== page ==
4 Things Prospective Students Want Most From Your Business School

By Benjamin Rhodes | July 24, 2020 | | Education, Higher Education

Email ranks highly and social media ranks poorly, according to 500 prospective students who were asked how they prefer to receive information during the graduate management admissions process.

This is one of many findings revealed in a new report, Marketing to Prospective Business Students, which offers insight into how graduate management programs can strengthen the program’s relationship with prospective students during the consideration phase. 

We asked leaders at the University of Pennsylvania’s Wharton School of Business and the University of Maryland’s Robert H. Smith School of Business to comment on the report’s key themes: information access, immediacy, transparency, and authenticity.

1. Information Access

According to the report, prospective students expect ease and accessibility with regard to all facets of the program. This goes beyond being able to reach the admissions team, to being able to easily access different resources, content, and information whenever prospective students need it, across devices.

Pasquale Quintero Jr., Sr. Director, Full-Time MBA & Specialty Master’s Recruiting, has observed this expectation at UMD Smith. “We’re starting to see that Gen Zs account for the majority of our specialty master’s candidates and an increasing number of MBA candidates,” Quintero says. “We’re finding that our most successful student interactions are consultations or drop-in virtual hours offered via WhatsApp, Zoom, or Google Meets.”

2. Immediacy

Having immediate access to resources is now a given. But prospective students also expect immediacy in the results they’re seeing, from salary increase to promotions. According to the report, younger generations put more emphasis on the value that comes immediately after the program.

This doesn’t surprise Angela Bostick, Chief Marketing and Communications Officer at the Wharton School, based on her experience. “Gen Z is looking for a full story. There needs to be a narrative, and there needs to be a way for them to walk through and understand where they could see themselves in a year, five years, and 10 years,” Bostick says. “And that longer term vision plays out really nicely in content marketing.”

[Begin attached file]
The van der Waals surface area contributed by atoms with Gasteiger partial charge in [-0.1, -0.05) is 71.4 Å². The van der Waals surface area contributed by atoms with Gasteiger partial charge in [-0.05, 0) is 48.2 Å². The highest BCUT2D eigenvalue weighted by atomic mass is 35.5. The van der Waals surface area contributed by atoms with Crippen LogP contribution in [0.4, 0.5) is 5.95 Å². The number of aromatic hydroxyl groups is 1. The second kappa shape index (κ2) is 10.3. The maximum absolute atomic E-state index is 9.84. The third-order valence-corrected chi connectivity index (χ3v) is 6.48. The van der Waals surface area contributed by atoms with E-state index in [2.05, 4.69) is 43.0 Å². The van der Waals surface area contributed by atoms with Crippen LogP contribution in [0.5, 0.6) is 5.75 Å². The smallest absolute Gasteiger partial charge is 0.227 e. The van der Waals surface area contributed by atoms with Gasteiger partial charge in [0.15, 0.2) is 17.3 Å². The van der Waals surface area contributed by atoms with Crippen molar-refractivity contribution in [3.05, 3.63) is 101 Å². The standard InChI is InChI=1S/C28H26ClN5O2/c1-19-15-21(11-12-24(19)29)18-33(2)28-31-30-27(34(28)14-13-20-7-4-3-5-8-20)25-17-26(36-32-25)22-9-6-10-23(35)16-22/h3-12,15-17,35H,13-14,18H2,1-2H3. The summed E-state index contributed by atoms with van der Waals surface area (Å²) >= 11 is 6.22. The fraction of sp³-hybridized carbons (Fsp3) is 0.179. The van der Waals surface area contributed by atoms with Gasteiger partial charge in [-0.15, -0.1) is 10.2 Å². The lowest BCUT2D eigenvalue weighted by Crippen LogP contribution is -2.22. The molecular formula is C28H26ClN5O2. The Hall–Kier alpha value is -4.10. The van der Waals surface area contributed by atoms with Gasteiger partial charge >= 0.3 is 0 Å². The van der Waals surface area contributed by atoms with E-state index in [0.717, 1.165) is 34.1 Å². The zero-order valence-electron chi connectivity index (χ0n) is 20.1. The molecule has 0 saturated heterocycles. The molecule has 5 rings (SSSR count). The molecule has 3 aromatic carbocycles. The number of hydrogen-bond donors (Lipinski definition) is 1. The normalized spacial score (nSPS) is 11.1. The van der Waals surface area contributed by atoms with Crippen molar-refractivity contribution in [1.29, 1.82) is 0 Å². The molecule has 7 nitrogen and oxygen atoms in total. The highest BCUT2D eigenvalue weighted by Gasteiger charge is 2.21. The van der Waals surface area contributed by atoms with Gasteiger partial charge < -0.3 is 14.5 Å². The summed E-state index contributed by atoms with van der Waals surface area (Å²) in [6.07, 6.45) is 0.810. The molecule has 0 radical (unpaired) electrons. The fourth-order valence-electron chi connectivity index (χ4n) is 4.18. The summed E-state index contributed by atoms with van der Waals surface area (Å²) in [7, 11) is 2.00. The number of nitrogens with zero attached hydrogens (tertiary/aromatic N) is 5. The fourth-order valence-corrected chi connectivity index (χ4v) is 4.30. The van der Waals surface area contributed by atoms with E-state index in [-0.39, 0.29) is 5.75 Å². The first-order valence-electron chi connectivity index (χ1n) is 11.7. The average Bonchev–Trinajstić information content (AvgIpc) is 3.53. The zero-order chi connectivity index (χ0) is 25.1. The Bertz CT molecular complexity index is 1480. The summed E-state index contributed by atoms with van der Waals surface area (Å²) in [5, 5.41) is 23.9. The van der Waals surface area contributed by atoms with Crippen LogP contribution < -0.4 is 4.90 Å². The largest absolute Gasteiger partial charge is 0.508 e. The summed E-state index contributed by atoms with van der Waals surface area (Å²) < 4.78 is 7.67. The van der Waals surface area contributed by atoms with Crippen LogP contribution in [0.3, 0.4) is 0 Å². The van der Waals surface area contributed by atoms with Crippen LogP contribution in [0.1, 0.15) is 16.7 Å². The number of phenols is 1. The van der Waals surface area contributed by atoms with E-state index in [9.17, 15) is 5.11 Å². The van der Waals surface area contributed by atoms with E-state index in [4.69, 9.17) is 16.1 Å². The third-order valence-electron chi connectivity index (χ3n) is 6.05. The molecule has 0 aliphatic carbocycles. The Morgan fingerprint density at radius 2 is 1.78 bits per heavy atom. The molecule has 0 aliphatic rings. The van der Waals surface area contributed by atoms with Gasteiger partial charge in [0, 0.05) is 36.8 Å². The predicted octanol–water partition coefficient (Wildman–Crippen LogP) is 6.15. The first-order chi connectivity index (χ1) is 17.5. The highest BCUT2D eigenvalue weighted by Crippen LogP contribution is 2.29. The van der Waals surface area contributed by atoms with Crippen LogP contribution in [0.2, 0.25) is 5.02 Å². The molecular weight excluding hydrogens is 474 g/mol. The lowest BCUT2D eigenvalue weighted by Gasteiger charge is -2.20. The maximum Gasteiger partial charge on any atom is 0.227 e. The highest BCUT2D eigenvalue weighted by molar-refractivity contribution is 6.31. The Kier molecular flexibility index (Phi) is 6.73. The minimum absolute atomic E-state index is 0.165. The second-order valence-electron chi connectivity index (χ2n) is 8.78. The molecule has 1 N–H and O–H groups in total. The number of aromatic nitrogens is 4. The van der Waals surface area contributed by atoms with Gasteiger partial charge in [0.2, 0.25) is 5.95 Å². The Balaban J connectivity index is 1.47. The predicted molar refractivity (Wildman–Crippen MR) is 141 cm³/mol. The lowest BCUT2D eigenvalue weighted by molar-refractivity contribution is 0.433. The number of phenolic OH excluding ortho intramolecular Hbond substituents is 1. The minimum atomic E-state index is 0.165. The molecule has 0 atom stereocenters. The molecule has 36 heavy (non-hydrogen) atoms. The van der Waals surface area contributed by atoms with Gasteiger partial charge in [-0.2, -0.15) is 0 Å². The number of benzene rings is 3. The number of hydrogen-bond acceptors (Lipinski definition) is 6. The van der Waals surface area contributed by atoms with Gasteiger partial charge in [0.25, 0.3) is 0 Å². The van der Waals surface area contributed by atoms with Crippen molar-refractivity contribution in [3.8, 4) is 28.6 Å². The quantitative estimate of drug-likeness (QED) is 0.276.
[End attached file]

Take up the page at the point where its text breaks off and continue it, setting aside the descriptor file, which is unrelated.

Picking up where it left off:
3. Transparency

Because prospective students evaluate a program’s areas and outcomes even before the admissions process, they expect to see the value the program brings in an open and transparent manner. 

At UMD Smith, Quintero relies on website analytics to track prospective students’ interests and ensure content is serving their needs. 

“Analytics show that students visit our career and admissions pages most often,” Quintero says. “We prioritize the content that we publish on those sites, focusing on the process, requirements, cost, and outcomes. If students can’t gather that information on the website, we know that they will probably opt out of the process.”

4. Authenticity

The report indicates that a sense of authenticity is best conveyed through empowering prospective students to feel a personal connection to the program. Through technology, it is possible to scale personalized communication. Prospective students expect information to be tailored to their exact profile, and delivered in genuine and valid ways.

Survey participants were asked, “At what point in the admissions experience would you expect to receive personalized communication from the program?” Unsurprisingly, this expectation increases as prospective students move through the enrollment funnel, with 73% of respondents saying they expect to receive personalized communications from admissions teams after they start an application. But approximately one in three respondents expect to receive personalized outreach after initiating their first digital interaction, such as downloading a brochure or visiting the program’s website.

Wharton’s Bostick says these interactions are integral to the relationship  between the institution and the prospective student.  “Authenticity is communicating that you care about what someone is telling you. For example, if someone tells you a story, and if you can’t repeat back at least some part of it that was interesting, then that person doesn’t feel that you cared about what they shared,” Bostick says.

Bostick continues, “One of the biggest mistakes you can make is to ask a candidate for fields of information that you don’t use. But by communicating with them based on things you know about them, you’re showing the candidate that you care about their thoughts and their interests. It’s a heavy lift, but it creates the right level of connection between the school and the candidate.”

 

Are you interested in learning more about the research, as well as hearing additional insights from the Wharton School and UMD Smith School of Business? Join us for the Salesforce.org webinar How to Market to Prospective Business Students on Wednesday, July 29 at 9 a.m. PT / 12 p.m. ET.

Download the report


About the Author

Benjamin Rhodes is a product marketing manager at Salesforce.org. Prior to joining Salesforce.org, he led internal communications at Columbia Business School.